King of Kings

Of good and evil, of love and hate, of peace and war.

Drama History
168 min     7.1     1961     USA


Who is Jesus, and why does he impact all he meets? He is respected and reviled, emulated and accused, beloved, betrayed, and finally crucified. Yet that terrible fate would not be the end of the story.


John Chard wrote:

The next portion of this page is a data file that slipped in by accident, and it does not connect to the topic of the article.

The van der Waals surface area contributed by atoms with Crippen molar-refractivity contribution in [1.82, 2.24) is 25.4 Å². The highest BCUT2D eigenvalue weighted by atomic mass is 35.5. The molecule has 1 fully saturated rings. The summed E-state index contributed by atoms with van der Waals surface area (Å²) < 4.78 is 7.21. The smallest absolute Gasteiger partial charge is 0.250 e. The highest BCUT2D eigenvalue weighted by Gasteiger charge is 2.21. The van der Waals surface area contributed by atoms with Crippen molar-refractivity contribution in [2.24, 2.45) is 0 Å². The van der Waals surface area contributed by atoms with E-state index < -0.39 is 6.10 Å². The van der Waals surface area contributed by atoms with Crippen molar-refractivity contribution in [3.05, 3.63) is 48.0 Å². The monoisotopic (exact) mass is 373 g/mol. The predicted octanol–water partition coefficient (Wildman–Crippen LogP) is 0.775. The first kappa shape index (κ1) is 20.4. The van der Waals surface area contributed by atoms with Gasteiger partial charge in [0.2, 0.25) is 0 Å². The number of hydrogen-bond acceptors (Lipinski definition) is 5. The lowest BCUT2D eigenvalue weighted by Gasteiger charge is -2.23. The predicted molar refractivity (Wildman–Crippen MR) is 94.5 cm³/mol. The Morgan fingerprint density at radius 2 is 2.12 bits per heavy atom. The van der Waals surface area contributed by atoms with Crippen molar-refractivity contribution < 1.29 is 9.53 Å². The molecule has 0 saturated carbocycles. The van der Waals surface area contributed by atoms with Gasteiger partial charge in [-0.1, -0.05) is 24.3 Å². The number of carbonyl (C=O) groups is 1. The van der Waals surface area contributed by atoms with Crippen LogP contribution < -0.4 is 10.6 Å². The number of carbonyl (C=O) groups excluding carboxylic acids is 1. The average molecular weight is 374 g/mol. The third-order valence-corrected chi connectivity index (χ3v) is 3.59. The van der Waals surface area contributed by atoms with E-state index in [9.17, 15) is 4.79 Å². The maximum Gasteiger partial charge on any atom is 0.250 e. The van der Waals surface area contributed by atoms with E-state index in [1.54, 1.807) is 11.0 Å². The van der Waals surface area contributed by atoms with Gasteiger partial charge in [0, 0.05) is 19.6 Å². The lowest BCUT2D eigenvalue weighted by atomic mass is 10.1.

The best of the Christ story epics. King Of Kings is a good film, and certainly one that is better than its reputation suggests. It's for sure better than the poorly put together The Robe from 1953 and the gargantuan excess that would be The Greatest Story Ever Told four years post this MGM piece. Produced by legendary Samuel Bronston and directed with assurance and imagination by Nicholas Ray, the film tells of the 33 years of Jesus Christ's life. From his birth in Bethlehem to his Crucifixion, to the Resurrection and finally the Ascension. A familiar story that is nicely spread to a movie under three hours long, takes in the Apostles selection, John The Baptist, 40 days in the desert, the miracles (though we are short changed here), Sermom on the Mount, Judas' betrayal and of course The Last Supper. The film contains a narration by Orson Welles, which was written by Ray Bradbury. It's a wise move for it helps the narrative immensely, while lets face it here, Orson had a great voice, perfectly biblical and it lends a touch of class to the material. Of the cast, Jeffrey Hunter has the glory role of Christ. A relative unknown (this helps I feel), Hunter is effective with his steely blue eyes, while Robert Ryan is first rate as the doomed John The Baptist. Also turning in good performances are Harry Guardino (Barabbas), Viveca Lindfors (Claudia), Royal Dano (Peter) and Rip Torn (Judas). Though not hurting the movie, Hurd Hatfield as Pontius Pilate is a touch too animated, while Frank Thring as Herod Antipas takes the woe is me mantra a step too far. Naturally with a budget of $8 million the film has considerable scope. Thousands of extras are a given of course, all captured among the Spanish locations in 70mm Technicolor (Cinematography by Manuel Berenguer, Milton R. Krasner & Franz Planer). While the sets (almost 400 used) are very pleasing on the eye and Miklós Rózsa provides a suitably effective score. The writing from Philip Yordan is lean, there's no heavy filler and for a film of this type it's a pleasant surprise to see such restraint. Ultimately it's just real good story telling given a good technical work out. The appearance of Judas for the first time still sends a shiver down the old spine and the Crucifixtion instills a sadness that is hard to shake off once the credits have rolled. Job done really. 8/10